Career Opportunities for Philosophy Majors
By nature, Liberal Arts majors make great employees in any field because of their ability to communicate effectively, think critically and solve complex problems. These timeless skills make them attractive to employers in all walks of society. Specifically though, Philosophy majors often pursue careers in:
- Information Technology
- Public Administration
- Social Services
- Health Care
- Criminal Justice
- Higher Education
More Information about Careers with a Degree in Philosophy
- "On the Benefits of a Philosophy Major" (Please and Excuses (blog), 9/6/2012)
- "Where the Smart Students Are" (NYTimes, 8/23/10)
- "Best and Worst Jobs 2010" -- Being a philosopher is #11 (Wall Street Journal, 1/5/10)
- "Philosophy is Back in Business" (Bloomberg, 1/12/10)
- "In a New Generation of College Students, Many Opt for the Life of the Mind" (NY Times, 4/6/08)
- "I think, therefore I earn" (Guardian, 11/20/07)
- "Philosophers Find the Degree Pays Off in Life and Work" (NY Times, 12/26/97)
- GRE Scores by Major (Philosophy #1 in Verbal Reasoning and Analytic Writing)
- LSAT Scores by Major (Legal Blog Watch, 9/09). Past surveys here (07-8) and here (94-5, 91-2)
- American Philosophical Association
- World Wide Learn
- Inside Higher Ed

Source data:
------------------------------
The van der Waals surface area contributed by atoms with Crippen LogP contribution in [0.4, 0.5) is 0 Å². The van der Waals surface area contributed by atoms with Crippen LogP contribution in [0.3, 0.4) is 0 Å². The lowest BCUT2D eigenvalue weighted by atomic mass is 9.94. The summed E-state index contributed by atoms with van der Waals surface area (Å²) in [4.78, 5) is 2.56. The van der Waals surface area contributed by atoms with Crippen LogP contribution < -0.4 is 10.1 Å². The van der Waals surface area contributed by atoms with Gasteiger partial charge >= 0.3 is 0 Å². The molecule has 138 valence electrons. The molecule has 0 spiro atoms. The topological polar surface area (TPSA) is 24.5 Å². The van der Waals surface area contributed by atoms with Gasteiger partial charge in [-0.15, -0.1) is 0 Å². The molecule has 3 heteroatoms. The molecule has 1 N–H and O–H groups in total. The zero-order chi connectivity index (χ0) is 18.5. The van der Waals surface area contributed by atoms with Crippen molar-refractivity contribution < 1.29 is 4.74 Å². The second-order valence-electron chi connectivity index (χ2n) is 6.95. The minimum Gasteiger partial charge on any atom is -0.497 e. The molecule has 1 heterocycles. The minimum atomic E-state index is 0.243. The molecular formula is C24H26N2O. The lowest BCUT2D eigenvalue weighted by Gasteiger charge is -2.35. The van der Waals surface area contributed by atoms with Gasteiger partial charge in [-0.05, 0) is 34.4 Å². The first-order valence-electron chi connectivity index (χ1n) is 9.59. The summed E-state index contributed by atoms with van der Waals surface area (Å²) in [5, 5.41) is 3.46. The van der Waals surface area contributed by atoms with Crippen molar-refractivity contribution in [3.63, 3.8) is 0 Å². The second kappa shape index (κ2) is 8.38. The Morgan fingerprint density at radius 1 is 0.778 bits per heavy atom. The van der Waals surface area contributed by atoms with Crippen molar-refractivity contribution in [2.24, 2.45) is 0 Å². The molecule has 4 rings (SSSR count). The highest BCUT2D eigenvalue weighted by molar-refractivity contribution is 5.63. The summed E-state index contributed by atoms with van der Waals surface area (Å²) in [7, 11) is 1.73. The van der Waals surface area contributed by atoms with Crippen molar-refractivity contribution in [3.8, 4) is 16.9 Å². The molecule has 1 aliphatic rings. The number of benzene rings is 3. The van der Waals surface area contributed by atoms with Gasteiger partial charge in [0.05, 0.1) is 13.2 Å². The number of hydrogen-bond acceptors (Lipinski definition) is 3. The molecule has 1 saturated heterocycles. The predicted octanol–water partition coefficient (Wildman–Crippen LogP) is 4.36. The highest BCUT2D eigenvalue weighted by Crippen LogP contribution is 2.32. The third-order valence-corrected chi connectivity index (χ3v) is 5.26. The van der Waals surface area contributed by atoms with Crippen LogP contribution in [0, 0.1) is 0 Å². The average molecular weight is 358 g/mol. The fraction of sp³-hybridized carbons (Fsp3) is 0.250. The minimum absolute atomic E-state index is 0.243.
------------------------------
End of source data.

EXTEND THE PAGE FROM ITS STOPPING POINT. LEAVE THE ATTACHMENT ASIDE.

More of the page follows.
- Careers in Education
- Scholarships in Education
- American Bar Association -- here and here.
"In assessing a prospective law student's educational qualifications, admissions committees generally consider the chosen curriculum, the grades earned, and the reputation of the colleges attended. They also view favorably scholastic honors, awards, and special recognition. Solid grades in courses such as logic, philosophy, and abstract mathematics are generally considered a plus."
"Contrary to popular belief, law schools do not favor political science, criminal justice, and government majors over others. Choose major and elective courses that you will genuinely enjoy, instead of those you were told were required for pre-law students. You are likely to get better grades in a field you find interesting. And even if you don’t, law schools will respect your pursuit of subjects you find challenging. This is especially true if the courses you take are known to be more difficult, such as philosophy, engineering, and science. Also, look for courses that will strengthen the skills you need in law school. Classes that stress research and writing are excellent preparation for law school, as are courses that teach reasoning and analytical skills."
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